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The Encyclopedia of Oklahoma History and Culture

Murray-Lindsay Mansion in Erin Springs
(21000, Oklahoma Historical Society Photograph Collection, OHS).


Located in far northwestern Garvin County, in south-central Oklahoma, the community originally called Elm Springs (later Erin Springs) grew up in a ranching and farming region, originally part of the Chickasaw Nation. The town was situated on a north-south stage route and named because of a large elm tree growing near the stage stand and for springs nearby. The present town is located two miles south of Lindsay on State Highway 76 and eleven miles west of Maysville.

Settlement began in the early 1870s, with the first known occupant being Frank Murray, an Irish immigrant, who came to the area in 1871 with his wife, Alzira McCaughey Powell, and her infant daughter by a first husband. Alzira Murray was part Choctaw, a descendant of Nathaniel and David Folsom. By 1875 a store had been established by two men named Miller and Green, and the community became known as Edgewood. A post office of that name was established there in March 14, 1875. Both post office and town name changed to Erin Springs on November 3, 1875. Of various stories about how Erin Springs got its name, the most plausible holds that Frank Murray named it for his homeland, "Erin" (Ireland). Another tale, that he named it for his daughter (or his son or his sister) Erin, may be contradicted by the U.S. Census of 1900, which indicates that Erin Murray (a woman) was actually born in 1880. By the 1890s Erin Springs boasted twelve houses, two stores (one with the post office), a drug store, a blacksmith, and a combination school/church/Masonic hall.

State gazetteers for 1909, 1911, and 1913 gave population figures of 300 residents and indicate that stores, a blacksmith, a doctor, and a school still functioned there. The town had telephone service but never had a newspaper. As with most rural communities, Erin Springs languished during the 1920s and 1930s, and transportation routes carried business to larger towns such as Pauls Valley, the county seat. The local economy was boosted by the development of oil fields close by during the post–World War II decade. By the 1960s only a small store and a Baptist Church remained. Erin Springs incorporated in the 1980s, and the U.S. Census recorded populations of 139 in 1990, 114 in 2000, and 87 in 2010. The Murray-Lindsay Mansion, constructed in 1880–1902, is listed in the National Register of Historic Places (NR 70000534) as "Erin Springs Mansion."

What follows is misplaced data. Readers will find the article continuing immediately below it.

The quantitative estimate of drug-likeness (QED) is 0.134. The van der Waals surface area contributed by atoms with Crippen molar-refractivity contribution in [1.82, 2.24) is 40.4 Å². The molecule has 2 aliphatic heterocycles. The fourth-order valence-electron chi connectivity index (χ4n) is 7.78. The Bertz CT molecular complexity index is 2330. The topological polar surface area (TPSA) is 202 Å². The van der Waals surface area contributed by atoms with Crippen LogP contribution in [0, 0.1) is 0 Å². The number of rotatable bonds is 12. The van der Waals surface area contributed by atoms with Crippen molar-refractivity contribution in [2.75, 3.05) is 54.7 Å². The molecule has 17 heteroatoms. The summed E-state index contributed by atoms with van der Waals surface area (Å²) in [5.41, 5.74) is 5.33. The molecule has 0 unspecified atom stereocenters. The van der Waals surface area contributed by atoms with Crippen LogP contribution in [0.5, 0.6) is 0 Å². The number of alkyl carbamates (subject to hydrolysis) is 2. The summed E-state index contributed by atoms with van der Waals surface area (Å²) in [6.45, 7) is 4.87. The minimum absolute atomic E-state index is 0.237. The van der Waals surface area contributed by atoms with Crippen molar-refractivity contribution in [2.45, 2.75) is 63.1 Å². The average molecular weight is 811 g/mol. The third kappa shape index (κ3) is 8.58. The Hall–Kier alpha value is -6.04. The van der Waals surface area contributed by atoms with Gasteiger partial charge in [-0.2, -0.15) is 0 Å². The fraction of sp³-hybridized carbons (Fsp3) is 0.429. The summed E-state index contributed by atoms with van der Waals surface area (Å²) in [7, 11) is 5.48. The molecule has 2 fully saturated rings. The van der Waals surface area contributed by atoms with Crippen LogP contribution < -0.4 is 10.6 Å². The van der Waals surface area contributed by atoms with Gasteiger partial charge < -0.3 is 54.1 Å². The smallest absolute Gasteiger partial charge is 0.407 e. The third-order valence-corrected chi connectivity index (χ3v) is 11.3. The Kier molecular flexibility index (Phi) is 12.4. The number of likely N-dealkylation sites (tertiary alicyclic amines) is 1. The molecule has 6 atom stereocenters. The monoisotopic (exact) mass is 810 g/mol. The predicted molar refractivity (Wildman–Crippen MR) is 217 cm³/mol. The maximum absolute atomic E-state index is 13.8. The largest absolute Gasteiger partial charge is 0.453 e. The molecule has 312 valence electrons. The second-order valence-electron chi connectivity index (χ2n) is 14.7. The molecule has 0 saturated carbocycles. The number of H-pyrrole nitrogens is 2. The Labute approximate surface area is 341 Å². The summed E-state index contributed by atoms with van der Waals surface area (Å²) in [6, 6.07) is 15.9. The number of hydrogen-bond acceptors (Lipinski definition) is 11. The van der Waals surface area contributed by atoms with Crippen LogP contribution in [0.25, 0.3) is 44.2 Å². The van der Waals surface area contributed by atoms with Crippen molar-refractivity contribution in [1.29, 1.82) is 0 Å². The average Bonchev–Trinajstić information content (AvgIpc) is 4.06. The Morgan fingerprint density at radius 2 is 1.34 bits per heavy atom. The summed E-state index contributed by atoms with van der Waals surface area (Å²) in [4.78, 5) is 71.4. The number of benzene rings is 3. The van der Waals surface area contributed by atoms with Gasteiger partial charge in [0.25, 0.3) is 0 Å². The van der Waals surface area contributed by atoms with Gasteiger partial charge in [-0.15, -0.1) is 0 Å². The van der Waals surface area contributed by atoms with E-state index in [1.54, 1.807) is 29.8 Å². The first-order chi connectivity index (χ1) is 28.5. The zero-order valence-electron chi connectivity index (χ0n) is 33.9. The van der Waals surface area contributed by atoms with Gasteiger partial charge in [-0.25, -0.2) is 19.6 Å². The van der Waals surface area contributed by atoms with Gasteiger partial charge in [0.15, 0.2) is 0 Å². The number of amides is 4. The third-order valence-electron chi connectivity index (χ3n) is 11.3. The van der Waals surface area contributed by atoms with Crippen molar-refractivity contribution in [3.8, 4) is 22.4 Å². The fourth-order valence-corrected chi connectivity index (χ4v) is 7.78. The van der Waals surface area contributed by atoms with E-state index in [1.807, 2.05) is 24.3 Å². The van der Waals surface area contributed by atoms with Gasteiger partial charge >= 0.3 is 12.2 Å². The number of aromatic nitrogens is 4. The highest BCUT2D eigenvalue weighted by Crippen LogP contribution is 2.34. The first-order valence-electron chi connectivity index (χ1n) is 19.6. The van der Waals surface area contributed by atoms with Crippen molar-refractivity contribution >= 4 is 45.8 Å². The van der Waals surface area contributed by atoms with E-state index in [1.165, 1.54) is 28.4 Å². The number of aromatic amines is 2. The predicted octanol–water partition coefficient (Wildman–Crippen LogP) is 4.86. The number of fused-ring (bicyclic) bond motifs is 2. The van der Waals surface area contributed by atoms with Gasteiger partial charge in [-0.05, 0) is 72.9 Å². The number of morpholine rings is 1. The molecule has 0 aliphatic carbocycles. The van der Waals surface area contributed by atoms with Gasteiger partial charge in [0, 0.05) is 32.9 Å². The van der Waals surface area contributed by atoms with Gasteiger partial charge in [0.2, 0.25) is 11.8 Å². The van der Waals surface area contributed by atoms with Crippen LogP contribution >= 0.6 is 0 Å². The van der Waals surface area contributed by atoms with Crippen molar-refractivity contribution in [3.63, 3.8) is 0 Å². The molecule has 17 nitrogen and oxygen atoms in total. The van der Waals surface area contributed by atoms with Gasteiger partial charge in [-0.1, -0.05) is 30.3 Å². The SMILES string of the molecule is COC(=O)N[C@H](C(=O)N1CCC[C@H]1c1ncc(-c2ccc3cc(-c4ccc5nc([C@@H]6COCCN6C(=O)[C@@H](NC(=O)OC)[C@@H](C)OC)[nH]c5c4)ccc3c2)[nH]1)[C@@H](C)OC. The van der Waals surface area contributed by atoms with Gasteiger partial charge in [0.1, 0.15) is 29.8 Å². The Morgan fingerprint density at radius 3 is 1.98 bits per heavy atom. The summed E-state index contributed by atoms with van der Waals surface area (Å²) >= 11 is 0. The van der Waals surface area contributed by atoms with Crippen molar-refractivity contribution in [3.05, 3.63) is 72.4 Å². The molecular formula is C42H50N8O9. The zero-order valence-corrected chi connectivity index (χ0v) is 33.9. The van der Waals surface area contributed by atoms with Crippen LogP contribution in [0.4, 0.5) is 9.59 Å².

Dianna Everett


"Erin Springs Mansion," National Register of Historic Places Nomination, State Historic Preservation Office, Oklahoma Historical Society, Oklahoma City.

"Erin Springs," Vertical File, Research Division, Oklahoma Historical Society, Oklahoma City, Oklahoma.

Rev. Hilary Cassal, "Missionary Tour in the Chickasaw Nation and Western Indian Territory," The Chronicles of Oklahoma 34 (Winter 1956-57).

George H. Shirk, Oklahoma Place Names (2d ed.; Norman: University of Oklahoma Press, 1974).

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The following (as per The Chicago Manual of Style, 17th edition) is the preferred citation for articles:
Dianna Everett, “Erin Springs,” The Encyclopedia of Oklahoma History and Culture, https://www.okhistory.org/publications/enc/entry?entry=ER003.

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